[Update] All resolutions were adopted in the Parliament’s plenary on 20 October.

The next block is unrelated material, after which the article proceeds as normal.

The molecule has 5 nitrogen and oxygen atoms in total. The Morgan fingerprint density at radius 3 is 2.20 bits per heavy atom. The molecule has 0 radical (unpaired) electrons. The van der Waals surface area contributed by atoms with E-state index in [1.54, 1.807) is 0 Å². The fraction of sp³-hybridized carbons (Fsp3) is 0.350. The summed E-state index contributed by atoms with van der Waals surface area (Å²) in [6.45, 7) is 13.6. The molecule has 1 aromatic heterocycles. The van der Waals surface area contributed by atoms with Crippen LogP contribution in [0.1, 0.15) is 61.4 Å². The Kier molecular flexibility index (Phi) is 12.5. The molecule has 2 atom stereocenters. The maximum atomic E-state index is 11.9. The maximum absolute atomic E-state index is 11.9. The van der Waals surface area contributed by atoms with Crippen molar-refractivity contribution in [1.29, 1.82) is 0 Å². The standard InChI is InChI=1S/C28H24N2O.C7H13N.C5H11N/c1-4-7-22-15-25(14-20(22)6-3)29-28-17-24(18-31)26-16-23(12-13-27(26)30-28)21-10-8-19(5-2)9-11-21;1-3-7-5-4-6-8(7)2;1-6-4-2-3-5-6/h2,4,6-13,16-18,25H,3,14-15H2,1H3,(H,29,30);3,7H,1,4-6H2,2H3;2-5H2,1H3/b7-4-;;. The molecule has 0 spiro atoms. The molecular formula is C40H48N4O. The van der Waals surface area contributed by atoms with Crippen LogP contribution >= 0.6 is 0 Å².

The Committee on Legal Affairs in the European Parliament has approved three reports on artificial intelligence (AI). The first report is a motion for a European Parliament Resolution with recommendations to the Commission on a framework of ethical aspects of AI, robotics and related technologies. The proposed resolution invites the European Commission to develop a legal framework with ethical principles for the development, deployment, and use of AI robotics and related technologies within the EU. It also outlines a series of guiding principles to be considered by such a the legislative framework, including safety, transparency, and accountability; a human-centric, human-made, and human-controlled AI; safeguards against bias and discrimination; and respect for fundamental rights. The second report is a motion for a European Parliament resolution with Recommendations to the Commission on a civil liability regime for AI. The document focuses on civil liability claims against the operator of an AI system, and notes that the operators’ liability is justified by the fact that they are controlling a risk associated with the AI system comparable to the owner of a car. According to the regulation proposed in the motion, the operator of a high-risk AI system would be strictly liable for any harm or damage that was caused by a physical or virtual activity device or process driven by that AI system. The third report – a motion for a European Parliament resolution on intellectual property rights for the development of AI technologies – notes, among others, that technical creations generated by AI technology must be protected under the intellectual property rights (IPR) legal framework in order to encourage investment in this form of creation and improve legal certainty for citizens, businesses, and investors. In addition to making a distinction between IPR for the development of AI technologies and IPR potentially granted on creations generated by AI, the report also looks at issues such as copyright and protection of trade secrets in the context of AI. All reports are subject to vote in the European Parliament plenary session scheduled for 19–22 October 2020.